There’s still plenty of scope for major institutions to continue to explore the life and work of the Dutch artist Vincent van Gogh (1853-90). The exhibition at the Arken Museum of Modern Art in Ishøj, Copenhagen is the first major exhibition dedicated to his art in Denmark. Van Gogh in Copenhagen – for the first time in 50 years.
It is more than 50 years since the Danish public has been able to experience a large exhibition devoted exclusively to van Gogh’s paintings and drawings. In a unique collaboration with the Kröller-Müller Museum, The Netherlands, ARKEN has opened its doors for a wide-ranging exhibition of van Gogh’s works with a focus on the relations among art, humanity, nature and religion.
Related: Art and Design in Copenhagen
Van Gogh in Copenhagen – For the First Time in 50 Years
The exhibition consists of 28 paintings and 11 drawings from the Kröller Müller Museum in the Netherlands depicting hard-working farm laborers and captivating landscapes in French Arles expressing the divine in nature and mankind at a time of new departures in society when traditional faith was coming under pressure from modern philosophy and science.
The son of a protestant pastor, Van Gogh spent many years aspiring to become a priest, only to be rejected by the Dutch Reformed Church. Early in life he lost his faith in the church as an institution, although he did not lose his faith in God. He was convinced, in fact, that he could do good deeds by creating beautiful paintings.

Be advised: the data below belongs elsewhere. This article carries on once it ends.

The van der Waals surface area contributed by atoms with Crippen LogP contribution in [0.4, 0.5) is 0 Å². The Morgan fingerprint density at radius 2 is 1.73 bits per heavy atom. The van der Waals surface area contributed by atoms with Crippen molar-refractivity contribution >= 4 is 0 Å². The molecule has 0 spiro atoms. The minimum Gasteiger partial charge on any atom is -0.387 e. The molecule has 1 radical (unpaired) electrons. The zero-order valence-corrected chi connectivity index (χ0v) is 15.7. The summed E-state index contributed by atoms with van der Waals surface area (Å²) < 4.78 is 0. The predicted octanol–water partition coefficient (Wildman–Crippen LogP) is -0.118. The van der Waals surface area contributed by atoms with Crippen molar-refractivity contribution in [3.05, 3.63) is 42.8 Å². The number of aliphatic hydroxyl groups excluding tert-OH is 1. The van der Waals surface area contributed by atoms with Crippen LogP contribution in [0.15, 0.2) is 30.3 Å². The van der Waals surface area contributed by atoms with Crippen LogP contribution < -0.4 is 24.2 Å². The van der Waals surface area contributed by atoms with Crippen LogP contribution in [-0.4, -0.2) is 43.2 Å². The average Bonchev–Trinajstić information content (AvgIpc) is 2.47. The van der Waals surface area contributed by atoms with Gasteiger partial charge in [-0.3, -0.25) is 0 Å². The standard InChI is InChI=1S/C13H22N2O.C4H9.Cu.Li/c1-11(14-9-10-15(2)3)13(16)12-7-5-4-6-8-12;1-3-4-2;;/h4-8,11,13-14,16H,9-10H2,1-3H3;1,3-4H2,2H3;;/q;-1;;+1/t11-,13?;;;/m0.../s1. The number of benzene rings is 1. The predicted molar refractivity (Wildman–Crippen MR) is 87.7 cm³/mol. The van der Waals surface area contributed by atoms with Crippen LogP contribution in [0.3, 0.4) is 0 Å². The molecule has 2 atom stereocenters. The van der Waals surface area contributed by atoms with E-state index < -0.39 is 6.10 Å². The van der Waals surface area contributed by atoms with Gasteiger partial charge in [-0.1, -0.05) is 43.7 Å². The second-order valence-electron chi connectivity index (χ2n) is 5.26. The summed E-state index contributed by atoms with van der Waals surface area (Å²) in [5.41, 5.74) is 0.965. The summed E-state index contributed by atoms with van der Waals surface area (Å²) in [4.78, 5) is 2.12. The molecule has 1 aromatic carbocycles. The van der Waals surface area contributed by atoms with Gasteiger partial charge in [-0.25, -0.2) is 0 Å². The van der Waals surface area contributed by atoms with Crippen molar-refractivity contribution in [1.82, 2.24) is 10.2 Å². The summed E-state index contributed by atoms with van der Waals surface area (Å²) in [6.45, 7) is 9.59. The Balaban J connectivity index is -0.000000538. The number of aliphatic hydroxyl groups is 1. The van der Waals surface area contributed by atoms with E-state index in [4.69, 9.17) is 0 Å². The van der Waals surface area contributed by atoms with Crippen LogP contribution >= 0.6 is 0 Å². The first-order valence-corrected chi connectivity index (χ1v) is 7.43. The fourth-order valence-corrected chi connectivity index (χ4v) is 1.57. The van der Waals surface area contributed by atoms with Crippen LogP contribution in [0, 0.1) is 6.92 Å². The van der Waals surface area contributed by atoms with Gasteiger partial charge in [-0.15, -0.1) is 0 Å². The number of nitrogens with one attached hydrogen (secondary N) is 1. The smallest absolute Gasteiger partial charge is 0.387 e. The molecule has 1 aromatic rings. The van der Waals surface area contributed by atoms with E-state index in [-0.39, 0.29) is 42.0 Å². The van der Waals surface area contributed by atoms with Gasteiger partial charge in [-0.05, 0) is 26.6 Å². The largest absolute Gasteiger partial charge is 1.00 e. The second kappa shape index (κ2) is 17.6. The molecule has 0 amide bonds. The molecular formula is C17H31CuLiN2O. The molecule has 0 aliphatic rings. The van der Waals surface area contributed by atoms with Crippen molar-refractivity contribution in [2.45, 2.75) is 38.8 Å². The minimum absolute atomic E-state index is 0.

Related: Art in Copenhagen
Vivid landscapes from Arles
Van Gogh spent only ten years of his life as an artist, from 1880 until his death. During that short time, in intense, fervent works, he was able to develop an original visual language, one that expressed his personal, spiritual approach to nature and the creation of pictures.
Van Gogh is best known for his time spent in Arles in the South of France, where he painted vivid landscapes using thick, frenetic brushstrokes. These works betray van Gogh’s close interest in nature, which can be traced back to his youth.
On 23 December 1888, when Vincent van Gogh cut off most of his left ear during a psychotic episode, he was still entirely unknown as an artist. He had no idea that this violent action would help define the framework for the mythmaking that would later surround his life and art. A less well known but quite crucial dimension in Van Gogh’s life, however, is his religiosity.
Moving paintings and letters
Van Gogh is loved for his moving paintings and letters, which give us intimate insights into his life and thoughts. For Van Gogh life and art were a hard struggle. Yet he was able to create an original artistic idiom that demonstrates his profound belief in the cosmic unity of man and nature.
“What am I in the eyes of most people? A nonentity or an oddity or a disagreeable person — someone who has and will have no position in society, in short a little lower than the lowest. Very well…, then through my work I’d like to show what there is in the heart of such an oddity, such a nobody,” wrote Vincent van Gogh in a letter to his younger brother Theo van Gogh in July 1882.
The Van Gogh exhibition at Arken Museum of Modern Art, runs through Van Gogh 20 January 2019.
Van Gogh in Copenhagen – For the First Time in 50 Years, written by Tor Kjolberg